Jump to Main ContentJump to Primary Navigation
Top

Backlash grows over prisoner 'book ban'

rexfeatures-1215014t.jpg
rexfeatures-2598496bq.jpg

Justice secretary Chris Grayling has come under fire for his controversial decision to ban prisoners from being sent books.

The ruling came to light in an angry comment piece written by Frances Crook, chief executive of the Howard League for Penal Reform, on politics.co.uk this weekend.

Crook highlighted new regulations introduced in November, which mean families are no longer allowed to send small parcels to detainees. This covers everything from books to magazines, homemade cards and even items such as underwear.

The rules were introduced as part of system of privileges and incentives that are intended to make prisoners work for and engage in their own rehabilitation. Under the new system, prisoners do still have access to libraries (and can keep books in their cells), but the qualities of these vary massively and they are suffering from the same cuts that are affecting public library services across the UK.

Crook blasted the ruling as "irrational, nasty and bizarre."

"Book banning is in some ways the most despicable and nastiest element of the new rules," she wrote. "Prison libraries are supplied and funded by local authorities and have often been surprisingly good, but so many libraries are now closing and cutting costs that inevitably the first service to feel the pinch is in prison.

"Of course prisons should have incentives schemes to reward good behaviour. But punishing reading is as nasty as it is bizarre," she added.

Justice secretary Chris Grayling

Since then, a number of authors and commentators including Caitlin Moran, Mariella Frostrup and Mary Beard have added their voice to a growing chorus of disapproval:

Mark Haddon, author of The Curious Incident of the Dog in the Night Time, has branded the decision to ban books being sent to prisoners "a malign and pointless extra punishment which is not only small-minded but desperately counterproductive". Phillip Pullman told the Guardian the new rules were "loathsome and revolting."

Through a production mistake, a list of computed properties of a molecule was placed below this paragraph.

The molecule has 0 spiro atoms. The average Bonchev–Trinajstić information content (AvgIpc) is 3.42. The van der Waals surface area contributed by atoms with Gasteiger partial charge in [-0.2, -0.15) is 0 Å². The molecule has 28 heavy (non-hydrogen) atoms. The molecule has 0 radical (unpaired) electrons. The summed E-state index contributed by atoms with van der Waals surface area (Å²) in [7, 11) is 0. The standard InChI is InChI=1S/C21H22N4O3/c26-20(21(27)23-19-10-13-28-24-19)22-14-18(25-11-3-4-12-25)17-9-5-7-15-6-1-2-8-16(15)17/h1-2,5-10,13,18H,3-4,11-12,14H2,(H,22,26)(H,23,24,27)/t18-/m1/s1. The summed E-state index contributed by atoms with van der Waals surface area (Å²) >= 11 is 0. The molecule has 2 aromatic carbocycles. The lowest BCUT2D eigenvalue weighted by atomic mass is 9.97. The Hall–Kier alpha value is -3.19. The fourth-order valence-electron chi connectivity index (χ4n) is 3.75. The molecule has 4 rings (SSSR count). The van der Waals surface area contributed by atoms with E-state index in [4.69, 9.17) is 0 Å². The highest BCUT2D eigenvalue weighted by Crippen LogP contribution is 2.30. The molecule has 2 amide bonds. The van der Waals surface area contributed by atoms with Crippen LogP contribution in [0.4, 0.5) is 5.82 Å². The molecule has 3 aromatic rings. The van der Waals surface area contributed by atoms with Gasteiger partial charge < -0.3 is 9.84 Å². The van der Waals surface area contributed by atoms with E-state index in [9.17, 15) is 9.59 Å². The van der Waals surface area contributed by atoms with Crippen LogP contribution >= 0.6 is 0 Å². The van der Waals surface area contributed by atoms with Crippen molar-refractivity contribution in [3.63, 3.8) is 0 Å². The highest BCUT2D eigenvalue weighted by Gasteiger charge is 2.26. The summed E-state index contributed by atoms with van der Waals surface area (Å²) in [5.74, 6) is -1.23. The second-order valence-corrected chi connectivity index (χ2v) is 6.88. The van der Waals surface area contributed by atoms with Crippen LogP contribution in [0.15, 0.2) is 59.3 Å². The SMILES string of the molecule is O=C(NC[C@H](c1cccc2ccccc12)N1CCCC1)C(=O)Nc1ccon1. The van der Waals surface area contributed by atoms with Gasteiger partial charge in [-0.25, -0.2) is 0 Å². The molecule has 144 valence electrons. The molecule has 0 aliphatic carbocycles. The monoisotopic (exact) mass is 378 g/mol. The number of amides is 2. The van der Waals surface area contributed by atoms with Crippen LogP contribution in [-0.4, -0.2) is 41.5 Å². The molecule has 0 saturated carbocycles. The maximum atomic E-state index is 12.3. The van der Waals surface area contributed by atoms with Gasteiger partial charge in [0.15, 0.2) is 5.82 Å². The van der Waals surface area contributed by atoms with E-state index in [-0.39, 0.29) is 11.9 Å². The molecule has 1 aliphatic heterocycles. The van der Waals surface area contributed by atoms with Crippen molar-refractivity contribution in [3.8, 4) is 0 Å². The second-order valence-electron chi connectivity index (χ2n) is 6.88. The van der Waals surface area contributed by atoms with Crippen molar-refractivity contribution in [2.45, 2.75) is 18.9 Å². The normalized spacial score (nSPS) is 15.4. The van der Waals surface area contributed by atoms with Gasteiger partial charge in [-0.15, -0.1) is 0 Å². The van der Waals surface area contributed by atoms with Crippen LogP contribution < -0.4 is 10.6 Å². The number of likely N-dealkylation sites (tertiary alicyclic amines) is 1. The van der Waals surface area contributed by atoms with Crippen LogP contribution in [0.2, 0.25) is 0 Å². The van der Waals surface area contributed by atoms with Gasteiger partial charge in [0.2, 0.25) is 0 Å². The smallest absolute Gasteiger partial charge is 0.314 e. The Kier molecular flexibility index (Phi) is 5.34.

"It comes from the mind of a man with the outlook of the sort of school bully who is indulged and favoured by the teachers, who can see perfectly well how noxious his behaviour is, but allow it to continue on the grounds that at least he's keeping order," he said.

A petition launched this week calling on Grayling to "urgently review and amend your new rules which restrict prisoners access to books and family items" has already attracted over 11,000 signatories.

The library at high security HM Prison Belmarsh in Woolwich

In a response piece written yesterday, Grayling defended his decision and insisted it was an important part of a new rehabilitation push to lower reoffending rates (unchanged for a decade).

"Let's be clear about one thing: prisoners' access to reading material is not being curtailed. All prisoners may at any one time have up to 12 books in their cells," he said.

"It was never the case that prisoners were simply allowed unlimited parcels – books or otherwise. Such a situation would never have been secure or practical. What has happened is that we have introduced consistency across the estate.